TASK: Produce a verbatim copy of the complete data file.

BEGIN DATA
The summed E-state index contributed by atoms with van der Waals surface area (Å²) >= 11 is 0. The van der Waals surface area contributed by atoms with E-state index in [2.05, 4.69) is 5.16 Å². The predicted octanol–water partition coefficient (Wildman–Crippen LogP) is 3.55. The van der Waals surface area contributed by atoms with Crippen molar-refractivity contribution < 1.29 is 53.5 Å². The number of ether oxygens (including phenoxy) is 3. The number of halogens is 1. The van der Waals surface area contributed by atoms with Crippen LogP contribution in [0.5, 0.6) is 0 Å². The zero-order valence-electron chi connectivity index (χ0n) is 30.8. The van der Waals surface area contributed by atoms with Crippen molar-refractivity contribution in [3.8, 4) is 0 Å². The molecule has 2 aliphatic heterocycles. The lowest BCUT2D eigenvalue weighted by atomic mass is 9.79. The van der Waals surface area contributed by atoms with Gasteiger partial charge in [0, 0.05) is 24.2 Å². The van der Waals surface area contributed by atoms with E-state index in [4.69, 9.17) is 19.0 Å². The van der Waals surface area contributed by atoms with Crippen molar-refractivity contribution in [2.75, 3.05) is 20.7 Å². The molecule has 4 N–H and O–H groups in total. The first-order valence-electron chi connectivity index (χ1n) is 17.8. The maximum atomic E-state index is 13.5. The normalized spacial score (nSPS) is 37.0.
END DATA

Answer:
The summed E-state index contributed by atoms with van der Waals surface area (Å²) >= 11 is 0. The van der Waals surface area contributed by atoms with E-state index in [2.05, 4.69) is 5.16 Å². The predicted octanol–water partition coefficient (Wildman–Crippen LogP) is 3.55. The van der Waals surface area contributed by atoms with Crippen molar-refractivity contribution < 1.29 is 53.5 Å². The number of ether oxygens (including phenoxy) is 3. The number of halogens is 1. The van der Waals surface area contributed by atoms with Crippen LogP contribution in [0.5, 0.6) is 0 Å². The zero-order valence-electron chi connectivity index (χ0n) is 30.8. The van der Waals surface area contributed by atoms with Crippen molar-refractivity contribution in [3.8, 4) is 0 Å². The molecule has 2 aliphatic heterocycles. The lowest BCUT2D eigenvalue weighted by atomic mass is 9.79. The van der Waals surface area contributed by atoms with Gasteiger partial charge in [0, 0.05) is 24.2 Å². The van der Waals surface area contributed by atoms with E-state index in [4.69, 9.17) is 19.0 Å². The van der Waals surface area contributed by atoms with Crippen molar-refractivity contribution in [2.75, 3.05) is 20.7 Å². The molecule has 4 N–H and O–H groups in total. The first-order valence-electron chi connectivity index (χ1n) is 17.8. The maximum atomic E-state index is 13.5. The normalized spacial score (nSPS) is 37.0.